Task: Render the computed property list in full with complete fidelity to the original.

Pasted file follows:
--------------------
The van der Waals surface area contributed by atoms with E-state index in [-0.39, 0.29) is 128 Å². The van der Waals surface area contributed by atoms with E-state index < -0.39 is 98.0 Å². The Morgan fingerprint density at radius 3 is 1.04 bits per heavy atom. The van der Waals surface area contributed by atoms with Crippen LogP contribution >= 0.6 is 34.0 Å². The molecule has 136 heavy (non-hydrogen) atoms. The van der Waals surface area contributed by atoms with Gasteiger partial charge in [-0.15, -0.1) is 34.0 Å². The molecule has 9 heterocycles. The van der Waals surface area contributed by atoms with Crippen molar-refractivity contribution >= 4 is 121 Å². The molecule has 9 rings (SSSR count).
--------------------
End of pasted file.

The van der Waals surface area contributed by atoms with E-state index in [-0.39, 0.29) is 128 Å². The van der Waals surface area contributed by atoms with E-state index < -0.39 is 98.0 Å². The Morgan fingerprint density at radius 3 is 1.04 bits per heavy atom. The van der Waals surface area contributed by atoms with Crippen LogP contribution >= 0.6 is 34.0 Å². The molecule has 136 heavy (non-hydrogen) atoms. The van der Waals surface area contributed by atoms with Gasteiger partial charge in [-0.15, -0.1) is 34.0 Å². The molecule has 9 heterocycles. The van der Waals surface area contributed by atoms with Crippen molar-refractivity contribution >= 4 is 121 Å². The molecule has 9 rings (SSSR count).